Second, hiding from patients with a Gleason score 6 prostate cancer the fact that they have prostate cancer would have important ramifications for patients. A diagnosis establishes a patient’s right to medical treatment (9). Removing the word cancer may eliminate the patient’s right to cancer treatment because there is no longer a medical indication for treatment. Thus, under the view that these patents do not have cancer, if patients wanted a cancer treatment, they would not be allowed to have it. Furthermore, “…undertreatment of prostate cancer and a missed opportunity for cure in those who would benefit is a real risk of relabeling a cancer as noncancer.” (2) (p. 4294) Finally, Epstein and Kibel (5) address patient fear and anxiety. They state that men have become comfortable with active surveillance and that, in conjunction with their five Grade Group nomenclature (which is based on the Gleason system), low risk disease has lost its ability in instill fear in patients.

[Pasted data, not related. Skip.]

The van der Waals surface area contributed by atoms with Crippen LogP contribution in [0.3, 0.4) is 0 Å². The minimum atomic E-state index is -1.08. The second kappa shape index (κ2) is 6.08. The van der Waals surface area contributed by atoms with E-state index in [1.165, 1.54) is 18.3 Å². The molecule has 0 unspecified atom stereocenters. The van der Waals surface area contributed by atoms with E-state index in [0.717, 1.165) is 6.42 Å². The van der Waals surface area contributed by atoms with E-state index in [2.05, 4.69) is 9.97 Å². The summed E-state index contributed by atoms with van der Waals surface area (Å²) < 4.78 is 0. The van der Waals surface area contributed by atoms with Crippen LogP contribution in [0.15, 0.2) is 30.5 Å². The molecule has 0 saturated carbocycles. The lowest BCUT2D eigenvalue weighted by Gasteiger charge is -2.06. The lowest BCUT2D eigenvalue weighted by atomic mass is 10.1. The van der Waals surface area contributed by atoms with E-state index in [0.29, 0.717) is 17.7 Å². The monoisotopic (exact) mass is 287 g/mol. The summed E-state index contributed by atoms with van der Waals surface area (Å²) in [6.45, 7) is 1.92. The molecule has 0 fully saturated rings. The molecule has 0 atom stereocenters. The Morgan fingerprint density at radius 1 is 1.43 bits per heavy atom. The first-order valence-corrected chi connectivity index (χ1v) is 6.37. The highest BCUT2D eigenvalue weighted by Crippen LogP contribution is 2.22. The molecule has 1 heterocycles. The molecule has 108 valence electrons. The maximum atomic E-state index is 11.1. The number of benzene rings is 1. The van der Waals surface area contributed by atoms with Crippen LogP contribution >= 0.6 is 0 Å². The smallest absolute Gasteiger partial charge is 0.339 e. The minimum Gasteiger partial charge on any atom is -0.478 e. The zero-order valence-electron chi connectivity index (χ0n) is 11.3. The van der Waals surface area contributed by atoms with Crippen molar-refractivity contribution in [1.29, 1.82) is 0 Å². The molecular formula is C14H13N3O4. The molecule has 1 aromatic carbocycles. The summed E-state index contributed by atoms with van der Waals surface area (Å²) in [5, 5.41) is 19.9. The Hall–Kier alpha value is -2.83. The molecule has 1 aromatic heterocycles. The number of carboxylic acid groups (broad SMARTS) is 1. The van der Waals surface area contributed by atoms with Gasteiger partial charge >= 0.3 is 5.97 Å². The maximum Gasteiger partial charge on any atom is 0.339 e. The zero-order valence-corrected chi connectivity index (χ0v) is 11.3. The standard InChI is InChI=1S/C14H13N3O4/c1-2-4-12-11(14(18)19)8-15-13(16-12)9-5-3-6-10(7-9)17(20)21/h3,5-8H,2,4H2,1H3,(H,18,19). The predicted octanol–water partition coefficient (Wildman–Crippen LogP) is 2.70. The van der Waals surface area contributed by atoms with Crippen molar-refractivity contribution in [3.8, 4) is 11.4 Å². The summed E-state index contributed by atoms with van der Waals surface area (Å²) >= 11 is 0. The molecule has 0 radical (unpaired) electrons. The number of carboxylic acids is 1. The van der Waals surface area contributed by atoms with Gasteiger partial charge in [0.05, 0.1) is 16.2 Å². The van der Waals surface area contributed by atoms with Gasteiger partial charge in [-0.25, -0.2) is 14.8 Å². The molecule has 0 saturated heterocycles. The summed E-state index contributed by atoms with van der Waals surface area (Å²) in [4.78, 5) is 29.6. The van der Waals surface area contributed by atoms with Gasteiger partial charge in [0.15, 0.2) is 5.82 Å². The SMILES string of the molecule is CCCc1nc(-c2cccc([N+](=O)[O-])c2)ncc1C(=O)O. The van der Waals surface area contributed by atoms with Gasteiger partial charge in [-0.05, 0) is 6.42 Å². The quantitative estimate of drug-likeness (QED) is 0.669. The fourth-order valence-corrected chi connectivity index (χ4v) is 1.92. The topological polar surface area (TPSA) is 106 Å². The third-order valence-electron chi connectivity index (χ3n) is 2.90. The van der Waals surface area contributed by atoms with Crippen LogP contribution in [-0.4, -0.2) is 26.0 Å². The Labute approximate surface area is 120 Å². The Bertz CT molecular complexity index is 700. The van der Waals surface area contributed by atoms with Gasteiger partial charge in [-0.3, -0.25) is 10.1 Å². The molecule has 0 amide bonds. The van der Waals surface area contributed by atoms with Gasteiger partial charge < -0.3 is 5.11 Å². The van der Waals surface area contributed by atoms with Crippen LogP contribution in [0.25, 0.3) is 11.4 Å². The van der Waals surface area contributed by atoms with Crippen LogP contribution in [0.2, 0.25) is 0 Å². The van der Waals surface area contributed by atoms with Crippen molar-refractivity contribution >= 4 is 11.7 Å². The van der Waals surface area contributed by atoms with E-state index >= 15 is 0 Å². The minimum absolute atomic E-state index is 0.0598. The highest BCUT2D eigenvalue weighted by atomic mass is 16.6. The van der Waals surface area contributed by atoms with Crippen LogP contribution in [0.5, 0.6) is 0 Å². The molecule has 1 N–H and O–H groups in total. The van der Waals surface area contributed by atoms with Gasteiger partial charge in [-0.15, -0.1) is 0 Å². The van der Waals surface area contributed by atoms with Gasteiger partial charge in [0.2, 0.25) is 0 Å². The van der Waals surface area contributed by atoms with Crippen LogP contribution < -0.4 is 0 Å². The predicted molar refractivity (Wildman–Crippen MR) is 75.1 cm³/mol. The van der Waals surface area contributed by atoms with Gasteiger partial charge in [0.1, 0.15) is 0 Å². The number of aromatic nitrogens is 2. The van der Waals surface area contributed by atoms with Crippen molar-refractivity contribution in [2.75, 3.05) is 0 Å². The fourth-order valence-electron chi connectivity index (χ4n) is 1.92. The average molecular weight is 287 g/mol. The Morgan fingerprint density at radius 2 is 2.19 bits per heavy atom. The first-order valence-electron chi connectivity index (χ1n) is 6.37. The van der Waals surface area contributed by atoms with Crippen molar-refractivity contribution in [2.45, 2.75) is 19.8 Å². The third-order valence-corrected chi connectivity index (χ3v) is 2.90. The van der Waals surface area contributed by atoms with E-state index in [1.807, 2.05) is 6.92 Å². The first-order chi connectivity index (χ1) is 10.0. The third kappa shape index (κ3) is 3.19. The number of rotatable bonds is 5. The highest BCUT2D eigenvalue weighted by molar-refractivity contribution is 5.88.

Third, taking cancer decision making away from patients would have important social implications. It would represent a return to paternalism. It would legitimize the idea that patients do not have the right to make decisions regarding their disease. It would violate the ethical principle of patient autonomy which states that a patient has the right to self-governance and self-determination. As Childress pointed out, “…the patient’s own health and value systems are at stake, he or she should have ‘moral authority’ superior to the physician’s” (9) (p. 23). Thus, if we were to subvert the diagnosis of cancer, we would deny patients’ right to autonomy and we would reestablish the paternalistic control of patients.

In conclusion, it is incorrect to assert that a man with biopsy-diagnosed prostate cancer and a Gleason score 6 pattern does not have prostate cancer. The correct strategy is to acknowledge that the patient has prostate cancer, to combine the Gleason score 6 with other severity of illness at diagnosis prognostic factors, to incorporate that knowledge into shared decision making, and to continue to work to discover molecular biomarkers (10) that can accurately distinguish between non-lethal and lethal prostate cancer.